Profile

Dr Ellen Garland

Dr Ellen Garland
Royal Society University Research Fellow


 

Research Interests

My broad research interests include animal culture, social learning, bioacoustics, and behavioural ecology. My main research focuses on cetaceans, and in particular the cultural transmission, vocal learning, and function of humpback whale song. I am also interested in vocal sequence analysis techniques, and using similarity in vocal displays to define population structures for conservation management.

Current Projects

Sexy singing: Cultural evolution and sexual selection in a complex song display

The role of sexual selection in signal evolution is a major topic of evolutionary research, not least in vocal displays such as song. Are some songs attractive because of who sings them, or do they have inherent qualities that make them attractive when sung by anyone? Despite decades of research on sexual selection, this is not always clear. In humpback whales, only males sing, and thousands of males can rapidly replace their song by learning a new song in as little as two months, a feat unparalleled in the animal kingdom. Song presents an interplay between cultural evolution and sexual selection; however, we have little understanding of how the most complex vocal display in the animal kingdom is governed by these selective forces. This project seeks to explore the underlying selective forces interacting and governing various aspects of humpback whales song. These fundamental concepts are central to advancing our understanding of the evolution of complex communication in human and non-human animals, as cetaceans represent a unique example on the continuum of cultural complexity. Follow along with PhD students Franca Eichenberger, Sara Niksic and me as we investigate song function.

Central and eastern South Pacific song transmission

Male humpbacks sing an elaborate, hierarchically structured vocal display specific to their breeding population. Moreover, thousands of males can synchronously change their population-specific song to a new version introduced from a neighbouring population in as little as two months. This phenomenon, termed a ‘song revolution’, appears unparalleled in any other animal except humans. We have previously shown that songs pass repeatedly across the South Pacific, stepping between populations from east Australia in the west to French Polynesia in the east. Songs appear to originate from west Australia located in the Indian Ocean, representing a ~6,000 mile transmission. The vocal linkage between the Indian and South Pacific Ocean basins raises the question of how far a single song type can be transmitted. Follow along with PhD student Natalie Sinclair and me as we investigate whether song revolutions continue to spread into the eastern South Pacific.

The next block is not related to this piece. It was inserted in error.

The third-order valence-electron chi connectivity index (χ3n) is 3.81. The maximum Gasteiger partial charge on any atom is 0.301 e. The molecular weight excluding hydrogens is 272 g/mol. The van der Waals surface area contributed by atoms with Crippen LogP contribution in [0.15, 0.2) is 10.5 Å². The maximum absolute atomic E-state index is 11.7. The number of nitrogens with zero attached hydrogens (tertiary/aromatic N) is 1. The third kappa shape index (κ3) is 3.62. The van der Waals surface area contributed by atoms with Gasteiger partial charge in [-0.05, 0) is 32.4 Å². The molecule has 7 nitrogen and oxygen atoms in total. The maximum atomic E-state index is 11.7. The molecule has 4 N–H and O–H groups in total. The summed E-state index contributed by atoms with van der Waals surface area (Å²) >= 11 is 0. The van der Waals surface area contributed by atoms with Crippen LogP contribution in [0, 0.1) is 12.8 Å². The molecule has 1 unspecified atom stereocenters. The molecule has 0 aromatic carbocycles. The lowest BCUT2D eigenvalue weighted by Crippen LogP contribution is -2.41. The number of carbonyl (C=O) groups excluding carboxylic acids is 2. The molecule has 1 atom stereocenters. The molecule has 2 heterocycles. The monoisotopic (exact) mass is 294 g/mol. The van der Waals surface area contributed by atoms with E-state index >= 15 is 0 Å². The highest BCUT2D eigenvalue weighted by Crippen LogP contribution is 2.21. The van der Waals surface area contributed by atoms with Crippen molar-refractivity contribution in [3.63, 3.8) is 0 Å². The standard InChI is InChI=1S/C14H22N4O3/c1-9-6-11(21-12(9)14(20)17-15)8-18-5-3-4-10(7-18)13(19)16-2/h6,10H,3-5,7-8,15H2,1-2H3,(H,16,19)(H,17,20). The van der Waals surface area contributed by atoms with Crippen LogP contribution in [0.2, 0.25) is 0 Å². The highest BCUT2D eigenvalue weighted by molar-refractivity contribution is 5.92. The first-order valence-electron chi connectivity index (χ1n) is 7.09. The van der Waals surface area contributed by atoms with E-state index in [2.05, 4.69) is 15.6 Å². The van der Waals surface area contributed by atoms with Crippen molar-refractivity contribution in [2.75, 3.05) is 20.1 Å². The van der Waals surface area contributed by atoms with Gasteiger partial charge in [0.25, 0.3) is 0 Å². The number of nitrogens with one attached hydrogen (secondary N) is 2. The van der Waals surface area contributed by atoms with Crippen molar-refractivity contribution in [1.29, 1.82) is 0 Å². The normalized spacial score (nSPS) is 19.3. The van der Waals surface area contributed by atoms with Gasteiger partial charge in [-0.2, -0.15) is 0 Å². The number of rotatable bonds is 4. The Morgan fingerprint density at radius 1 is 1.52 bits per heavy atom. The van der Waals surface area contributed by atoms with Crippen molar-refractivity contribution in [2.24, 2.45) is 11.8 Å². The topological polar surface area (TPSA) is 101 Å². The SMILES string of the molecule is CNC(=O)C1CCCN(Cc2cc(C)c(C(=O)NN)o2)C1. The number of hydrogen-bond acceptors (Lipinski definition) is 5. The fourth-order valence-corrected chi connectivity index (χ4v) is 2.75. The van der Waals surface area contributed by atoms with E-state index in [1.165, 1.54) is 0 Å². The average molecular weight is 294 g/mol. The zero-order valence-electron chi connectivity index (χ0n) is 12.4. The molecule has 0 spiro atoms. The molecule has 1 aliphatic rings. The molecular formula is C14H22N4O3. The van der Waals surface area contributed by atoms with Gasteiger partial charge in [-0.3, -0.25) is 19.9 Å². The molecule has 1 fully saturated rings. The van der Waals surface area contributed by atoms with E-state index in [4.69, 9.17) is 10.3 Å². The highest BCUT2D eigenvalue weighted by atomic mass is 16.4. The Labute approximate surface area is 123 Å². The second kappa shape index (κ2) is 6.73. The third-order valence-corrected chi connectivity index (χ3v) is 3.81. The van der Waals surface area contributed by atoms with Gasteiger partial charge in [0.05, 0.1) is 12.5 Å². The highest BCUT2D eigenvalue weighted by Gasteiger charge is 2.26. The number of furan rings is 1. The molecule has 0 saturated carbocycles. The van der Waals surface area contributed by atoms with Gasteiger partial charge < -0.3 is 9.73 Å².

Previous postdoctoral fellowships:

Newton International Fellowship (University of St Andrews)

Culture in whales: transmission of a complex display

Animal culture and social learning is a ground-breaking area of research, with growing evidence of cultural processes in primates, cetaceans, and birds. Humpback whale songs are one of the most startling examples of transmission of a cultural trait and social learning in any non-human animal. Recent work has demonstrated a clear pattern of complete population-wide changes that were replicated in multiple populations over a vast geographic region. The level and rate of change is unparalleled in the animal kingdom; humpback whales are thus excellent models for studying cultural evolution processes in non-humans. Research conducted during my Newton fellowship into song learning has revealed that humpback whales employ some of the same learning mechanisms as songbirds and humans when acquiring a new song, which we recently published in PNAS.

National Academy of Sciences (NRC) Postdoctoral Fellowship (Marine Mammal Lab, AFSC/NOAA)

Geographic variation in the dialects of Alaskan Arctic beluga populations

Populations of beluga seasonally migrate to summering areas within the Chukchi and Beaufort Seas. The aim of this study was to identify population-specific differences in call characteristics or dialects among the three populations of beluga (eastern Beaufort Sea, eastern Chukchi Sea and Norton Sound) that migrate annually to the Chukchi and Beaufort Seas, to provide baseline information for noise impact studies in the region. This work allowed previously unresolved population movements throughout the Alaskan region to be traced using fine-scale differences in spatio-temporal peaks in calling, and highlighted the successful application of acoustical studies to improve our understanding of stock structure for management and conservation in a region undergoing rapid climate change.

source: symbiosis

 

Recent publications


21  (of 21 published available) for ecg5. (source: University of St Andrews PURE)
Please click title of any item for full details.

2019 (8/3)
Science
vol.363 pp.1032-1034
(Article)
Animal cultures matter for conservation
Philippa Brakes, Sasha R. X. Dall, Lucy M. Aplin, Stuart Bearhop, Emma Louise Carroll, Paolo Ciucci, Vicki Fishlock, John K. B. Ford, Ellen Clare Garland, Sally A. Keith, Peter K. McGregor, Sarah L. Mesnick, Michael J. Noad, Giuseppe Notarbartolo di Sciara, Martha M. Robbins, Mark P. Simmonds, Fernando Spina, Alex Thornton, Paul R. Wade, Martin J. Whiting, James Williams, Luke Edward Rendell, Hal Whitehead, Andrew Whiten, Christian Rutz 
2018 (6)
Deep Sea Research Part II: Topical Studies in Oceanography